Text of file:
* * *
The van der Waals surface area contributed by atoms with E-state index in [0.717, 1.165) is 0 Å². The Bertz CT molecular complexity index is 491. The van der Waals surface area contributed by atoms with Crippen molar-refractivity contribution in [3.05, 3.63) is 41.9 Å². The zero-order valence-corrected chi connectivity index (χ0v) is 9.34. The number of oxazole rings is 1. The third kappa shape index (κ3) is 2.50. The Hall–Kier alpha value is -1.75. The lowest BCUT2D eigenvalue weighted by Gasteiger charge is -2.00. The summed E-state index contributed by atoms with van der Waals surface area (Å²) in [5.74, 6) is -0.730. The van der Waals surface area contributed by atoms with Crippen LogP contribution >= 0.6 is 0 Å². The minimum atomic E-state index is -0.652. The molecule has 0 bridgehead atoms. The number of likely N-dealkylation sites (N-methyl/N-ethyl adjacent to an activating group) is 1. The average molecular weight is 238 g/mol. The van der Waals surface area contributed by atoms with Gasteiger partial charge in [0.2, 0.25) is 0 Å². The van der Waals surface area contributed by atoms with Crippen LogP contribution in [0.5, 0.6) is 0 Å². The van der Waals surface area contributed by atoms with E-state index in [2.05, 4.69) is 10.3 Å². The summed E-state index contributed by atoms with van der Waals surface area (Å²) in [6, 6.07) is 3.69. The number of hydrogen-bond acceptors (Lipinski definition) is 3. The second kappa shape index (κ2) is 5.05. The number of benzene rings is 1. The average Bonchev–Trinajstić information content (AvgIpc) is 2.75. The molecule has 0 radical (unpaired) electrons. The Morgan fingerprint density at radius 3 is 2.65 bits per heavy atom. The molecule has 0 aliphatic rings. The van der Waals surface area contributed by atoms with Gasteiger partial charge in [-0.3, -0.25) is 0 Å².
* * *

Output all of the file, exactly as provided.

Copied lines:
The van der Waals surface area contributed by atoms with E-state index in [0.717, 1.165) is 0 Å². The Bertz CT molecular complexity index is 491. The van der Waals surface area contributed by atoms with Crippen molar-refractivity contribution in [3.05, 3.63) is 41.9 Å². The zero-order valence-corrected chi connectivity index (χ0v) is 9.34. The number of oxazole rings is 1. The third kappa shape index (κ3) is 2.50. The Hall–Kier alpha value is -1.75. The lowest BCUT2D eigenvalue weighted by Gasteiger charge is -2.00. The summed E-state index contributed by atoms with van der Waals surface area (Å²) in [5.74, 6) is -0.730. The van der Waals surface area contributed by atoms with Crippen LogP contribution >= 0.6 is 0 Å². The minimum atomic E-state index is -0.652. The molecule has 0 bridgehead atoms. The number of likely N-dealkylation sites (N-methyl/N-ethyl adjacent to an activating group) is 1. The average molecular weight is 238 g/mol. The van der Waals surface area contributed by atoms with Gasteiger partial charge in [0.2, 0.25) is 0 Å². The van der Waals surface area contributed by atoms with Crippen LogP contribution in [0.5, 0.6) is 0 Å². The van der Waals surface area contributed by atoms with E-state index in [2.05, 4.69) is 10.3 Å². The summed E-state index contributed by atoms with van der Waals surface area (Å²) in [6, 6.07) is 3.69. The number of hydrogen-bond acceptors (Lipinski definition) is 3. The second kappa shape index (κ2) is 5.05. The number of benzene rings is 1. The average Bonchev–Trinajstić information content (AvgIpc) is 2.75. The molecule has 0 radical (unpaired) electrons. The Morgan fingerprint density at radius 3 is 2.65 bits per heavy atom. The molecule has 0 aliphatic rings. The van der Waals surface area contributed by atoms with Gasteiger partial charge in [-0.3, -0.25) is 0 Å².